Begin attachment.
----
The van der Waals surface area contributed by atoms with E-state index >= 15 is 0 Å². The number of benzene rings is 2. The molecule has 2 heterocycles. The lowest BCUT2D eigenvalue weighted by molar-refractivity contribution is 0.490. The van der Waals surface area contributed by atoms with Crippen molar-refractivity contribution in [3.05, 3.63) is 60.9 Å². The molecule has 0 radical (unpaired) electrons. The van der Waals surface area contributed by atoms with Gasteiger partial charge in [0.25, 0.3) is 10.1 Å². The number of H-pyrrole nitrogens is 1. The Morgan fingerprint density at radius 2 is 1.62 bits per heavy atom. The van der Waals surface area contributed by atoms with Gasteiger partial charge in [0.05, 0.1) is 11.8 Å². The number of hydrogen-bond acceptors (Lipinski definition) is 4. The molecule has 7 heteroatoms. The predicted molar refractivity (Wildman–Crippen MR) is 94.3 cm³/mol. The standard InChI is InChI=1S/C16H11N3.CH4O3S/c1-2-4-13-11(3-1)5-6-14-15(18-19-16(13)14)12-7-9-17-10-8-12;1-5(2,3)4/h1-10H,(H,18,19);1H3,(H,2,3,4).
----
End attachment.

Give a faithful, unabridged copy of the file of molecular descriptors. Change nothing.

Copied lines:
The van der Waals surface area contributed by atoms with E-state index >= 15 is 0 Å². The number of benzene rings is 2. The molecule has 2 heterocycles. The lowest BCUT2D eigenvalue weighted by molar-refractivity contribution is 0.490. The van der Waals surface area contributed by atoms with Crippen molar-refractivity contribution in [3.05, 3.63) is 60.9 Å². The molecule has 0 radical (unpaired) electrons. The van der Waals surface area contributed by atoms with Gasteiger partial charge in [0.25, 0.3) is 10.1 Å². The number of H-pyrrole nitrogens is 1. The Morgan fingerprint density at radius 2 is 1.62 bits per heavy atom. The van der Waals surface area contributed by atoms with Gasteiger partial charge in [0.05, 0.1) is 11.8 Å². The number of hydrogen-bond acceptors (Lipinski definition) is 4. The molecule has 7 heteroatoms. The predicted molar refractivity (Wildman–Crippen MR) is 94.3 cm³/mol. The standard InChI is InChI=1S/C16H11N3.CH4O3S/c1-2-4-13-11(3-1)5-6-14-15(18-19-16(13)14)12-7-9-17-10-8-12;1-5(2,3)4/h1-10H,(H,18,19);1H3,(H,2,3,4).